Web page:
For a few years now, Mike and I have been roasting our own coffee on and off. We go through spurts where we'll do it a lot, and then wait a year or so, and give it another go. It's something one of my brother's friend's got us into, and we really like it, but don't always have time for.
We buy our beans from Sweet Maria's, an online coffee bean supply shop, that gets their beans from all over the world. They tell you all about where the farm where the beans came from, the climate, show you pictures, etc. It's a really awesome site, and you should check it out for all of the details, because there's way too much to put on here or give them credit for.
Anyway, when you order the beans, they come to you green, and you have to roast them. You can buy special coffee roasters or rig up your own system, but the thing that we've been using is an old popcorn air-popper. We've gone through so many, because they usually overheat after a while, but they can be found for really cheap at thrift stores.
Right now it's a little too cold where I live to be roasting coffee, or I would be. These pics are from before we got our snow. The roasting has to be done outside (at least the way we do it), because the beans give off a lot of smoke, and there's a little film that separates from the bean and shoots everywhere (you can see them all over the table, ground, and Mike's pants in the first photo). It also is just too cold for the popper to heat up enough to roast the beans right now, and takes longer than it should. It's terrible, but I can't wait for spring! I'm already thinking about gardens....at least I have right now to plan.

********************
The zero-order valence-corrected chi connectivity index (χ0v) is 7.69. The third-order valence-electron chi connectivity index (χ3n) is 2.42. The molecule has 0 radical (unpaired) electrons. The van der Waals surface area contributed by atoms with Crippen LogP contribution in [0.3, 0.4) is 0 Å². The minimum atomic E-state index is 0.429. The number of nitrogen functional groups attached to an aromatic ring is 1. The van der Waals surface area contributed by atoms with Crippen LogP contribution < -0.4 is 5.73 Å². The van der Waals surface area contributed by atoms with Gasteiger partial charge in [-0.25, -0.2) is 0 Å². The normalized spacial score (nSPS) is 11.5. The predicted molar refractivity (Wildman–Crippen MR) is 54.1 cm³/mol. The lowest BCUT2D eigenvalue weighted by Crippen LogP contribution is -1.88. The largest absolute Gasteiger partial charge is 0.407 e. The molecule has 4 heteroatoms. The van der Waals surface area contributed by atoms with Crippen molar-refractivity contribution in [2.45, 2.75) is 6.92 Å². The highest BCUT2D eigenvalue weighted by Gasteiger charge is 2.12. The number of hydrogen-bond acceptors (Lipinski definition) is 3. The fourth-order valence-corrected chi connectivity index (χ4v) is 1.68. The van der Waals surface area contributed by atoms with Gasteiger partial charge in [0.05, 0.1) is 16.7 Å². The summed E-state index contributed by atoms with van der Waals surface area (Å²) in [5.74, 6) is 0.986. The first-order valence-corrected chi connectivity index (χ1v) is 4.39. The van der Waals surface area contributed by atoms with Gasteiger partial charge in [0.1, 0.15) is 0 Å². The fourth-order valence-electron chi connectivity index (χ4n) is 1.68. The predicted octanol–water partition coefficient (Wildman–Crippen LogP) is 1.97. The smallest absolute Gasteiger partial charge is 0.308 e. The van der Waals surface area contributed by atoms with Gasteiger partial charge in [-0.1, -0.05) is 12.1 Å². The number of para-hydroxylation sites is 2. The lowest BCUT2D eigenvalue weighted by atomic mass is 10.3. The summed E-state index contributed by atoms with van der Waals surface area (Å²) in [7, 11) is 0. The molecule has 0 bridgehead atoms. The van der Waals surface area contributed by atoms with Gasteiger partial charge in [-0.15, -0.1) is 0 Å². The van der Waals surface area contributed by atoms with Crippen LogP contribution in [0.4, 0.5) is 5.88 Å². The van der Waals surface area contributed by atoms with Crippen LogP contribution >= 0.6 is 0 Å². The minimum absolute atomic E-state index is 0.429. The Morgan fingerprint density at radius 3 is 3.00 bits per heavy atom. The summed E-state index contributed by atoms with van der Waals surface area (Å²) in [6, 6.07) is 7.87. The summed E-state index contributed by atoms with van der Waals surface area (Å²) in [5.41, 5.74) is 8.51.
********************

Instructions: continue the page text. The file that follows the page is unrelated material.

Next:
So in our roasting process, we can only do a small cup of beans at a time (about the amount of kernels you would pop; we use that small cup to measure them out). They jump around, and get a real nice even roast. After a few minutes, the beans start to crackle, which is called the "first crack." You can stop roasting any time after this, depending on how dark you like your roast. Mike and I are dark roast people for the most part, so we give it some more time. The beans will quiet down and continue to roast, until a few minutes later they start to crackle again. At this point we let it go for a few seconds, and then call it good. Our cooling method is really simple; just pouring the beans onto a plate, shaking it ever so gently to spread them out, and placing the plate on a cooling rack. You want them to cool off fairly quickly, since they'll continue to roast if they remain super hot.
Weird fact that I've learned along the way.....the lighter the roast, the more caffeine the coffee will have, so you're actually roasting it out! I would've thought that the darker the coffee the more, but not so. Sometimes when I'm extra sleepy, I'll pick up a light roast on the go for that reason.
Anyway, that's a little about our adventures in roasting coffee! If you have any questions, feel free to ask! Hope you have a splendid day.